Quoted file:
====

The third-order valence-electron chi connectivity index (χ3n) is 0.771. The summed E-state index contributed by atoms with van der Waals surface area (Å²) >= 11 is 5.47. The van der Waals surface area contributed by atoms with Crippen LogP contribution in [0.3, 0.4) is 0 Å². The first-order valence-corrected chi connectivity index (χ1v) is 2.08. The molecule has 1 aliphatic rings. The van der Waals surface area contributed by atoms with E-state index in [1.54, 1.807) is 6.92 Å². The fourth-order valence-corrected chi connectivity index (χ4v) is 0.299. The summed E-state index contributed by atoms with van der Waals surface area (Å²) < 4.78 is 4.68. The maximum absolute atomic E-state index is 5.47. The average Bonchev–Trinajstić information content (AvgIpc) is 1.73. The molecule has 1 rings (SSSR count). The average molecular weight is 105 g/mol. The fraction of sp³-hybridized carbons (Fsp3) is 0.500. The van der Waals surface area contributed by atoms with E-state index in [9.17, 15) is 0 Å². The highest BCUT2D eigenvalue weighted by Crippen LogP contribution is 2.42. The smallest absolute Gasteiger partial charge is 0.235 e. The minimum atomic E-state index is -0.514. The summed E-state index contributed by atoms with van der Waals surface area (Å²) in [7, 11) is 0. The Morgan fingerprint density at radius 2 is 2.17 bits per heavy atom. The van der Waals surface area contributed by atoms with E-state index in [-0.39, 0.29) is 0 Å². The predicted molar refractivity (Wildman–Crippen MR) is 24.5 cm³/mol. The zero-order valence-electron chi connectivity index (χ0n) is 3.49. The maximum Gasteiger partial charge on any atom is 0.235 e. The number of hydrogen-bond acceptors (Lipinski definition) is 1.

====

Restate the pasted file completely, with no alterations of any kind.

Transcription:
The third-order valence-electron chi connectivity index (χ3n) is 0.771. The summed E-state index contributed by atoms with van der Waals surface area (Å²) >= 11 is 5.47. The van der Waals surface area contributed by atoms with Crippen LogP contribution in [0.3, 0.4) is 0 Å². The first-order valence-corrected chi connectivity index (χ1v) is 2.08. The molecule has 1 aliphatic rings. The van der Waals surface area contributed by atoms with E-state index in [1.54, 1.807) is 6.92 Å². The fourth-order valence-corrected chi connectivity index (χ4v) is 0.299. The summed E-state index contributed by atoms with van der Waals surface area (Å²) < 4.78 is 4.68. The maximum absolute atomic E-state index is 5.47. The average Bonchev–Trinajstić information content (AvgIpc) is 1.73. The molecule has 1 rings (SSSR count). The average molecular weight is 105 g/mol. The fraction of sp³-hybridized carbons (Fsp3) is 0.500. The van der Waals surface area contributed by atoms with E-state index in [9.17, 15) is 0 Å². The highest BCUT2D eigenvalue weighted by Crippen LogP contribution is 2.42. The smallest absolute Gasteiger partial charge is 0.235 e. The minimum atomic E-state index is -0.514. The summed E-state index contributed by atoms with van der Waals surface area (Å²) in [7, 11) is 0. The Morgan fingerprint density at radius 2 is 2.17 bits per heavy atom. The van der Waals surface area contributed by atoms with E-state index in [-0.39, 0.29) is 0 Å². The predicted molar refractivity (Wildman–Crippen MR) is 24.5 cm³/mol. The zero-order valence-electron chi connectivity index (χ0n) is 3.49. The maximum Gasteiger partial charge on any atom is 0.235 e. The number of hydrogen-bond acceptors (Lipinski definition) is 1.